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More Steps Toward Eco-Friendliness: Lead-Free, Halogen-Free and Energy Efficiency

<p>Manufacturers are taking strides to make IT products more efficient and with less hazardous materials. For many products, a relatively quick and simple assessment can be completed by focusing on three primary areas: material content, energy consumption and end of life considerations.</p>

Once driven largely by governmental regulations, companies are increasingly looking at the entire life cycle impact of their products and voluntarily identifying ways to reduce their environmental footprint.

For a consumer, attempting to sort through all of the statements, claims and green ads can be a daunting challenge. Even for those who practice in the environmental field, a full environmental assessment is extremely complex with processes such as lifecycle assessments requiring a year or more to completely develop.

For many IT products, a relatively quick and simple assessment can be completed by focusing on three primary areas: material content, energy consumption and end of life considerations. In addition, a few tools have emerged to make the analysis even simpler.

Material Content: Lead-free

Lead-based solder has been used in IT products since the industry's inception, constituting a fundamental building block of the manufacturing process. Although the environmental impacts of lead's use in electronics can be debated, the environmental and health impacts of lead itself are well studied and understood. As discussions of material content bans began in Europe in the late 1990s, electronics companies began to research and develop lead-free solutions.

By July 2006, the effective date of the European Union's Restriction of Hazardous Substances (RoHS) directive, the use of lead in electronics had been greatly reduced by electronic component manufacturers.

Today, many electronic products carry a lead-free logo or designation. It should be noted, however, that not all "lead-free" products are created equal.

At times, "lead-free" is used interchangeably with "RoHS compliant." Compliance with RoHS is not synonymous with lead-free since the European Directive allows the use of lead and other heavy metals in exempt applications. Companies are beginning to voluntarily phase out the use of these exemptions.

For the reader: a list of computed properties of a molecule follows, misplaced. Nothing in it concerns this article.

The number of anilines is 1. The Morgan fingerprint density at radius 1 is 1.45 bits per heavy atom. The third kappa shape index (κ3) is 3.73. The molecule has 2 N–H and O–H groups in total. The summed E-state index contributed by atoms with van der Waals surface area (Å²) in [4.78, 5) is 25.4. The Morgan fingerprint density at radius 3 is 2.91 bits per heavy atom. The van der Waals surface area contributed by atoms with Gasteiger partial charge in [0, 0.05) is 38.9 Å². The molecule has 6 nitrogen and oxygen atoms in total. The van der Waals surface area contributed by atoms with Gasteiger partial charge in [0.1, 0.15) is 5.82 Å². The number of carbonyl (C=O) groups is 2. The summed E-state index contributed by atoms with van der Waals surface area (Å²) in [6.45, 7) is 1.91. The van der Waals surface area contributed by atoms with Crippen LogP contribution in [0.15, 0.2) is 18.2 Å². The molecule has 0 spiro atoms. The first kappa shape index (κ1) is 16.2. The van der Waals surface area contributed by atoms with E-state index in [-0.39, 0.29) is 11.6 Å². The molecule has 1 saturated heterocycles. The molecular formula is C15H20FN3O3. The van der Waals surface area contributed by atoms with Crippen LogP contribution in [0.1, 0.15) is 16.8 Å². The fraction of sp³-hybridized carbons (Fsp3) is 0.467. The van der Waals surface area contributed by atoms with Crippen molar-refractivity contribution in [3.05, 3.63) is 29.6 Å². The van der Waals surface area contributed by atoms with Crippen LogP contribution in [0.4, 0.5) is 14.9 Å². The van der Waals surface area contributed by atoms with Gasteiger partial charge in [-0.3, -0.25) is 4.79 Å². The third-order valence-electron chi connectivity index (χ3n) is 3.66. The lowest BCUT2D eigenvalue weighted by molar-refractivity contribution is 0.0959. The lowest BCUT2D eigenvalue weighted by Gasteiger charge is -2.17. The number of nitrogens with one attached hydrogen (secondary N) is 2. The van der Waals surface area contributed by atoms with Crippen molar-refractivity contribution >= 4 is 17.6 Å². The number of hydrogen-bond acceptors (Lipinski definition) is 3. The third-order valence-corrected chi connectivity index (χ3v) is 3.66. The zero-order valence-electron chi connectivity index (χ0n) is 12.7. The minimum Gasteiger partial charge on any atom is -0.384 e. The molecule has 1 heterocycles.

Intel's recent lead-free 45nm product offerings are a prime example. In these products, lead has been completely removed from the "flip chip" application (an exempt application under RoHS). "Flip-chip" is the use of tiny amounts of solder to affix the semiconductor die to the substrate found inside the semiconductor package.

The packaging technology for Intel's 45nm high-k metal gate family of processors uses a copper column "bump" and a tin/silver/copper solder alloy shown here to replace the previously used lead/tin solder alloy to attach the silicon die to the package substrate.

Material Content: Halogen-Free

Moving beyond lead-free and E.U. RoHS, IT companies are publicly committing to reduce the use of certain halogens in their products -- specifically, certain brominated flame retardants, phthalates and polyvinylchloride (PVC).

The debate about the benefits or potential harm of these chemicals is very active with producers advocating their benefits and environmental groups calling for their phase out.

Flame retardants are used in plastic parts, circuit boards and other components for fire safety. Phthalates are used as softeners in plastics and PVC is a common material used in the cords and cables of electronic equipment.

Brominated flame retardants were first phased out of large plastic parts driven by the introduction of voluntary eco-labels, such as Germany's Blue Angel" label. The use of brominated flame retardants in printed circuit boards, ICs, and other components has taken more time due to the limited availability of alternatives and the technical challenges associated with these applications. As evidenced by Intel's 45nm halogen-free announcement, the electronics supply chain is now finding alternatives to some of these elusive applications.

Energy Efficiency